The community called “Zero Mile” first came to our attention when several very poor villagers with leprosy came to Lalgadh Leprosy Services Centre for help back in the 1990s. When their situation was followed up, we found that there were about 25 people living in tiny hovels along a dusty track that led off from the “Zero Mile” junction on the outskirts of Janakpur. Some of their “homes” were only about 6 feet by 5 feet in size and they had come together having been thrown out of various situations due to their disfigurement, ulcers, and destitution. One or two of the women had babies and they were all very caring for each other and live mainly by begging.
They became a target for our support and were regular visitors to Lalgadh and we to their little community as we sought to improve their situation. For some time they were under threat from the local temple authorities on whose land they were living, and a bulldozer was scheduled to erase their homes from the temple land. We advocated on their behalf in an attempt to persuade the authorities to give them some land as the temple owned large tracts of land in the area. This was unsuccessful but at least the bulldozer did not come.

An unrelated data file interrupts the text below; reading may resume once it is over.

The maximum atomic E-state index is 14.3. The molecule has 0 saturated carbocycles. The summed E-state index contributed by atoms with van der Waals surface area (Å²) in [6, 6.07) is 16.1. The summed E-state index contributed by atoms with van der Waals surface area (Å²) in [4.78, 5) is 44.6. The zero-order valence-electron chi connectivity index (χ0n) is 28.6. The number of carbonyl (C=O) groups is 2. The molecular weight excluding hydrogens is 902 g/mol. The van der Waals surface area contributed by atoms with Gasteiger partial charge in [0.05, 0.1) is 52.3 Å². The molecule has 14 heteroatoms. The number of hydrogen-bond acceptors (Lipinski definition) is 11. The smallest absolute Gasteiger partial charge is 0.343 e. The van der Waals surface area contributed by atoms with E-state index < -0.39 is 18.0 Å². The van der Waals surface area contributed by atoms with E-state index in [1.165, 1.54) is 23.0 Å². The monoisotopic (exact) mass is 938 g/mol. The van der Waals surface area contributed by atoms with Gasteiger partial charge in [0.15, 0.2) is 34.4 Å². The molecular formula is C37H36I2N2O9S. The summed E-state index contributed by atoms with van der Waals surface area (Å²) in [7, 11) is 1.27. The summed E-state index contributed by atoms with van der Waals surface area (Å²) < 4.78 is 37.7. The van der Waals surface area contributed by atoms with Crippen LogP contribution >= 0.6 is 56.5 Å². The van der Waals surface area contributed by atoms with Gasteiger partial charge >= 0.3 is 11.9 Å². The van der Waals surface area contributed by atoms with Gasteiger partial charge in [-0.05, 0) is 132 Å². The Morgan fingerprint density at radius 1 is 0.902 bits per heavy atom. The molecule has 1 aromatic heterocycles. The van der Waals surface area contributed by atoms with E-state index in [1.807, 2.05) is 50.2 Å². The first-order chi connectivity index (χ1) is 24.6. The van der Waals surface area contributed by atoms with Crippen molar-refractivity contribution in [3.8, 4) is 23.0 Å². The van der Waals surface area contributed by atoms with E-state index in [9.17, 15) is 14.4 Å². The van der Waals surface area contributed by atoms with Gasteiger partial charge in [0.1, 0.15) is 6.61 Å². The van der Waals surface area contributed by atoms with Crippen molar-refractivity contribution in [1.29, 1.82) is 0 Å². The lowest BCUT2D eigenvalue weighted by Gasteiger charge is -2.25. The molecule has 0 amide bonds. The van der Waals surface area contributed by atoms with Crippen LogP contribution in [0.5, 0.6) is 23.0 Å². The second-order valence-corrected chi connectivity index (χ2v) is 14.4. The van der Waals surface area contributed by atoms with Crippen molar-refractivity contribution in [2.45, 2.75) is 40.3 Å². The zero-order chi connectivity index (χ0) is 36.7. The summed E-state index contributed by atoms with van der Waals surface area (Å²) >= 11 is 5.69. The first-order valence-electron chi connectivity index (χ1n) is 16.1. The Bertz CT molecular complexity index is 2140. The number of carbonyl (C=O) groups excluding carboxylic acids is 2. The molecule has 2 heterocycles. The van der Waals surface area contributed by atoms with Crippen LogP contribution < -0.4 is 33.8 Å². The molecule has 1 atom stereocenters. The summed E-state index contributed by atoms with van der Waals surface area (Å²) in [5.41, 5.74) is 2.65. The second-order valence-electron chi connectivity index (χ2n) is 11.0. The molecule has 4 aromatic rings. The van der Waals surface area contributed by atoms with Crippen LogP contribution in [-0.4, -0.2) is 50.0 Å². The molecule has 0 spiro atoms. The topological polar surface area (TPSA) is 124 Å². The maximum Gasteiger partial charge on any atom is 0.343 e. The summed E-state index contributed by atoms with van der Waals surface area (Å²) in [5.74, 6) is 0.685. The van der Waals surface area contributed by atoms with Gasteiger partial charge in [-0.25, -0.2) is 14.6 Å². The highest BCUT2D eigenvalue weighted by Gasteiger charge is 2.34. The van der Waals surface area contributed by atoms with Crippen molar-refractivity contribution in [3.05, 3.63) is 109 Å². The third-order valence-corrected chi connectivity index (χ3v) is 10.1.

NLT’s contact and support has continued so that these folk were able to maintain their health, and their disabilities due to leprosy were monitored and cared for. We were recently very thrilled in the UK to discover that a lady from the Janakpur area has donated some land and funded the construction of a simple but substantial building for the Zero Mile community. This has given them their own place and some proper security and the new home was officially celebrated in January this year on World Leprosy Day. There are now 56 residents including 15 affected by leprosy.